Saturday, June 11, 2011

An Ashokan Reminisce

As I read an excellent retrospective on Slate by Sacred Heart University professor and Civil War lecturer James M. Lundberg, I was reminded that I had lived in my current hometown, Durham, North Carolina only just over a year when Ken Burns epic documentary, The Civil War, first aired on PBS, as it did again month before last.

I was one of the 40 million viewers who turned in but little did I know at the time that Burn’s epic would soon signal two elements of significance during the first of my two decades as chief of Durham’s marketing agency, a position from which I am retired after nearly four decades in that field.

The haunting centerpiece of that documentary’s soundtrack, Ashokan Farewell, composed by Jay Unger eight years before the documentary was made, masterfully evokes that tragic conflict and it has often played across my mind in the years since.

For me the song captures the melancholy of the Civil War, as the late historian and novelist,Shelby Foote (click here to hear his wonderful voice in interview) notes in the documentary, a hinge between the time when as a Nation we went from referring to the “United States are” in the plural to the “United States is” as one. It is also another reason I find myself Listening To The Civil War during this 150th anniversary year.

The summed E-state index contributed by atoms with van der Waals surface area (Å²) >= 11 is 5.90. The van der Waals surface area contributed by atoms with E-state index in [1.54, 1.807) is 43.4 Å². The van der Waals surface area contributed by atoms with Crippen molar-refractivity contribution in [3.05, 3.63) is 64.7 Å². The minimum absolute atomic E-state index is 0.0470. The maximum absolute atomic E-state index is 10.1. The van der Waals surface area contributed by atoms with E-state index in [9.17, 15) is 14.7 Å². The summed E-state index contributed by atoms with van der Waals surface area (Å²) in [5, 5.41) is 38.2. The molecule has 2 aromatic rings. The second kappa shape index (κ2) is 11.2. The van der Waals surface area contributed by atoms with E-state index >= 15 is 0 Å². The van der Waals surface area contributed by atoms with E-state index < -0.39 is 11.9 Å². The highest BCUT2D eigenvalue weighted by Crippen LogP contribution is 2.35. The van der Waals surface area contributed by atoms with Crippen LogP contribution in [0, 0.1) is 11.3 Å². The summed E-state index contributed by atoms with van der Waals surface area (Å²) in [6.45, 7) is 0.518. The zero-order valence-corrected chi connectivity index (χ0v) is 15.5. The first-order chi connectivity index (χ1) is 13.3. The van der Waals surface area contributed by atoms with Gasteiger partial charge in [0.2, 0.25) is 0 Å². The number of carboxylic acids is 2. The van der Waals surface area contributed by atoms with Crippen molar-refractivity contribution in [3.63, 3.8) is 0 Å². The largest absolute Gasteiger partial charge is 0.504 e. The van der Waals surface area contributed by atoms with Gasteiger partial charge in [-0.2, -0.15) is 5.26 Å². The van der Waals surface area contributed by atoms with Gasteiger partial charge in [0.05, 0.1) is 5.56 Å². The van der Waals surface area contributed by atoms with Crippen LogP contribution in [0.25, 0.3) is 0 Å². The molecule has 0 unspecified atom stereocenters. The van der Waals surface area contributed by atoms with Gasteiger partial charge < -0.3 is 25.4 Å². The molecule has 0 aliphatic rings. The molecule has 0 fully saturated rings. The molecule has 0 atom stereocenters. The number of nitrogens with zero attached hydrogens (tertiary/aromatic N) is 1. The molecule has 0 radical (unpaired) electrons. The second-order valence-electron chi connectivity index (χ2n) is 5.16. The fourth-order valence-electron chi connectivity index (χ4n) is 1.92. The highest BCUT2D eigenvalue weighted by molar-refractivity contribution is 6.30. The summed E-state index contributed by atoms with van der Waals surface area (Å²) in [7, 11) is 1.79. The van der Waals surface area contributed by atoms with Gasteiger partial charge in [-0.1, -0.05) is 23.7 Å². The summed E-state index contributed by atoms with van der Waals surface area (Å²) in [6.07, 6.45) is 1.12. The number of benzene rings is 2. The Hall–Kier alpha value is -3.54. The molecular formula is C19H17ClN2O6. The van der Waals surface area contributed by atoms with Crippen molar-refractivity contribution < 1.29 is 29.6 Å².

Less than eight years later, that seminal Burns work would do much to inspire the founding of one of Durham’s signature events and what has become one of the most, if not the most, important annual showcases in the world for documentary film, the Full Frame Documentary Film Festival, which is held here over four days each April. Along with the Southern Documentary Fund, it has literally put Durham and the State of North Carolina at the center of this creative endeavor.

Even as a Westerner who hadn’t lived east of the Great Continental Divide let alone the Mississippi until I was drawn to Durham, I had nonetheless grown up fascinated by the Civil War, almost always electing to be a Union soldier during our frequent school-boy re-enactments.

This was long before I learned that my great-great maternal grandfather, Thomas K. Messersmith, had served in the Union Cavalry during the war protecting the overland stage routes, mostly from indigenous Indian tribes, through the Intermountain West to and from the gold fields that he had previously worked along side his boyhood Missouri-friend Samuel Clemens, who, of course, went on to be better known as Mark Twain.